Silver Swan (automaton)
The swan, which is life size, is a clockwork driven device that includes a music box. The swan sits in a "stream" that is made of glass rods and is surrounded by silver leaves. Small silver fish can be seen "swimming" in the stream.
When the clockwork is wound the music box plays and the glass rods rotate giving the illusion of flowing water. The swan turns its head from side to side and also preens itself. After a few moments the swan notices the swimming fish and bends down to catch and eat one. The swan's head then returns to the upright position and the performance, which has lasted about 40 seconds, is over. To help preserve the mechanism the swan is only operated once each day at 2pm.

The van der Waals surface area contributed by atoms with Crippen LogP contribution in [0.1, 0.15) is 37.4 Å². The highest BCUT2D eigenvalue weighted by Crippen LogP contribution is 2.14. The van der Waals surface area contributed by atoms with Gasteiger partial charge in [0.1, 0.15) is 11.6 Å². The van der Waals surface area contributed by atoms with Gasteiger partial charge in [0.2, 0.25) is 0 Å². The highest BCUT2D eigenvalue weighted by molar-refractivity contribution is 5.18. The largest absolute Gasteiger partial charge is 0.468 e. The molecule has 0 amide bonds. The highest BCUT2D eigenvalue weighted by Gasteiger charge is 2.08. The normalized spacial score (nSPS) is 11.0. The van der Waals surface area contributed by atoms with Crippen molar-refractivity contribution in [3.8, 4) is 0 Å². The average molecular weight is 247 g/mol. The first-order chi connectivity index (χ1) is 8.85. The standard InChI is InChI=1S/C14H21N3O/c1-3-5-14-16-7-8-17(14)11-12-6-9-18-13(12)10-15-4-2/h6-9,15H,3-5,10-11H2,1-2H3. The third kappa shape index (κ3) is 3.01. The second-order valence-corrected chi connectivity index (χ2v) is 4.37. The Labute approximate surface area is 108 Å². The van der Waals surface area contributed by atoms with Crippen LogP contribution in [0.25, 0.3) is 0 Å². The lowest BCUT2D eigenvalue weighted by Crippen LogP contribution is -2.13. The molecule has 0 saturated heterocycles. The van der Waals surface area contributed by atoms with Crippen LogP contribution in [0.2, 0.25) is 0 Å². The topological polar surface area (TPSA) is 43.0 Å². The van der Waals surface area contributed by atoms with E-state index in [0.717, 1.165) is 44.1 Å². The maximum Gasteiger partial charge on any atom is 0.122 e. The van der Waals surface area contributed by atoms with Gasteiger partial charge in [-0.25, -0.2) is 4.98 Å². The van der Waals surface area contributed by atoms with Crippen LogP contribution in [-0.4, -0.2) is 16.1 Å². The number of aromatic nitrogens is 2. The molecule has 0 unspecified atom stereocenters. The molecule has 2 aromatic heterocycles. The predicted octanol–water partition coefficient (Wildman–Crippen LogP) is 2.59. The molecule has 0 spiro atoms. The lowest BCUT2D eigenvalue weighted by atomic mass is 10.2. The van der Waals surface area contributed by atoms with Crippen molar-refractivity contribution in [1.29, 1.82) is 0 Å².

The swan was described in a 1773 United Kingdom Act of Parliament as being 3 feet (0.91 m) in diameter and 18 feet (5.49 m) high. This would seem to indicate that at one time there was more to the swan than remains today as it is no longer that high. It is said that there was originally a waterfall behind the swan, which was stolen while it was on tour- this could possibly explain the height which is now 'missing'.
It is known that the swan was sold several times and was shown at the World's Fair (Exposition Universelle (1867) held in Paris, France. The American novelist Mark Twain observed the swan and recorded his observation in a chapter of the Innocents Abroad.
- The Silver Swan, description on a website of the Bowes Museum (retrieved 2011-8-15)
- T. P. Camerer-Cuss: The Silver Swan. Antiquarian Horology 4 (Juni 1965), pp. 330–34
- The Silver Swan, description on a website of the Bowes Museum
- Silver Swan, photos and a description on an educational site
- video of the silver swan in motion